Mali's Gao erases Islamist trace

2013-01-31 13:01

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Gao - Armed with fresh paint and patrols, Mali's key northern city of Gao is trying to wipe out the traces left behind by the Islamists who ruled it until French and Malian forces came to its rescue last weekend.

A giant billboard declaring: "together for the sake of God almighty and the fight against sinners", used to remind the city's residents of the power of their former Sharia-law rulers, the Movement for Oneness and Jihad in West Africa (Mujao).

But no more. On Wednesday, Gao's governor General Adama Diallo and Mayor Sadou Diallo used a few strokes of fresh paint to make the hardline message - plastered by the ochre-coloured city's eastern entrance -disappear.

Along with other high-ranking officials, the two of them returned to their hometown from Bamako on 26 January, on the same evening that French and Malian soldiers liberated Gao.

During the symbolic ceremony, the mayor declared that the Salafist-authored text "does not belong in the Republic of Mali". He paid homage to France and the African soldiers that took part in Gao's liberation.

He insisted that, in this city, located some 1 200km north-east of the capital, it is now a matter of "erasing traces left behind" by the Mujao.

Only metres away, an administrative building, which used to be a base for the Islamists in Gao, lay in ruins, destroyed by French air strikes.

Since its liberation, Gao's population has already begun its work to eliminate its former feared masters. All over the city, especially where the Islamists had inscribed passages from the Koran, colourful Malian, French and African flags now decorate both billboards and walls.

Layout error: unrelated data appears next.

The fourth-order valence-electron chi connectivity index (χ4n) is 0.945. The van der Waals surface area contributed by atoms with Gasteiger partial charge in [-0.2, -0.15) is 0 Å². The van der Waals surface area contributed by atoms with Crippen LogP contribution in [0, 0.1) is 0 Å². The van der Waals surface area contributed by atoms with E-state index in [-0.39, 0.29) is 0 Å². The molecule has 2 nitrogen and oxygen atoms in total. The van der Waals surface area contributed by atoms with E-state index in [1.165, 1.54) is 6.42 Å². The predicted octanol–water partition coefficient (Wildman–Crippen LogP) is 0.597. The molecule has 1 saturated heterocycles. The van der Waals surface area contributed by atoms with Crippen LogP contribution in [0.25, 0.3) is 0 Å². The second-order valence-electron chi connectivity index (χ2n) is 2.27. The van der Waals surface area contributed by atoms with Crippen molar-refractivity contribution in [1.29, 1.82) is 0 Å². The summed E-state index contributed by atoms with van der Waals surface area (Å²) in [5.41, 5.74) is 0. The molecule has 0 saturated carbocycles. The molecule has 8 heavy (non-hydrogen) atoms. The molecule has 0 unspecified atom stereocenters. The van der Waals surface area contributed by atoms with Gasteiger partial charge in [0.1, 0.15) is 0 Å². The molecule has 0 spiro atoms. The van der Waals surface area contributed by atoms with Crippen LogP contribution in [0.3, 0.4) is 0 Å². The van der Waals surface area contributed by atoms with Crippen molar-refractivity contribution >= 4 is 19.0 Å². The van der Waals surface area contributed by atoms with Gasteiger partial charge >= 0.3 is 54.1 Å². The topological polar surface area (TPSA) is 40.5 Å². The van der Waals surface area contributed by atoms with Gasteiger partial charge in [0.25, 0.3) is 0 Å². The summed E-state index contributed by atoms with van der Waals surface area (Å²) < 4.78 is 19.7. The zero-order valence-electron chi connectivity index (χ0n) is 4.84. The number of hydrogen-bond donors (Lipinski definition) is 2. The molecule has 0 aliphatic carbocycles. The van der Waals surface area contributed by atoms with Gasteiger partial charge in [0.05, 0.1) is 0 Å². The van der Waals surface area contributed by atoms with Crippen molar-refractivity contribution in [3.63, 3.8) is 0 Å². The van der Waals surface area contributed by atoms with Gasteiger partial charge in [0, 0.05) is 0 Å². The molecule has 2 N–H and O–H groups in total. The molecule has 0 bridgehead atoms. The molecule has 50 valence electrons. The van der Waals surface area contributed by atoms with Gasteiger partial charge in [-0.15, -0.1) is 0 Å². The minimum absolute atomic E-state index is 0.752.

Persistent fear

But black banners, still attached to some of Gao's buildings, provide evidence of the hardline rule the fleeing Islamists once held here.

The rebels "have left the city", but "the work continues with search operations", the governor told AFP on the sidelines of Wednesday's ceremony.

Malian army jeeps are visible throughout the city and French and Nigerian soldiers patrol the streets.

According to a local policeman, officers questioned a Mujao suspect as recently as Wednesday morning. He also said that troops had seized a box of ammunition as well as knives and machetes.

"We believe there are still suspects in the city, we're continuing the search" for them, he said. At least 10 suspected Islamists have been arrested in surrounding villages since Saturday, he added.

Later on Wednesday, Malian soldiers responded to calls by residents and searched the banks of the Niger River.

"We have to take the slightest rumour seriously," remarked a soldier, standing under the shade of a tree.

"These people are dangerous," he said, adding there were fears of potential "kamikaze" attacks.

"We are not reassured," Aboubacar Issa said while playing boules with a dozen other youths by the city's independence monument.

"There was no violent fighting in which people from Mujao were killed. There were no bodies or combat material," he said. "They are hiding somewhere for certain, we're afraid they may return one day or another."

Despite the persistent fear, despite the tensions still lingering in the city, despite the electricity working only a few hours a day, Gao is, however, slowly coming back to life.

In the early hours of the morning, unveiled girls now play and sing while doing the laundry in the tranquil waters of the river.

Read more on:    mujao  |  france  |  nigeria  |  mali  |  west africa

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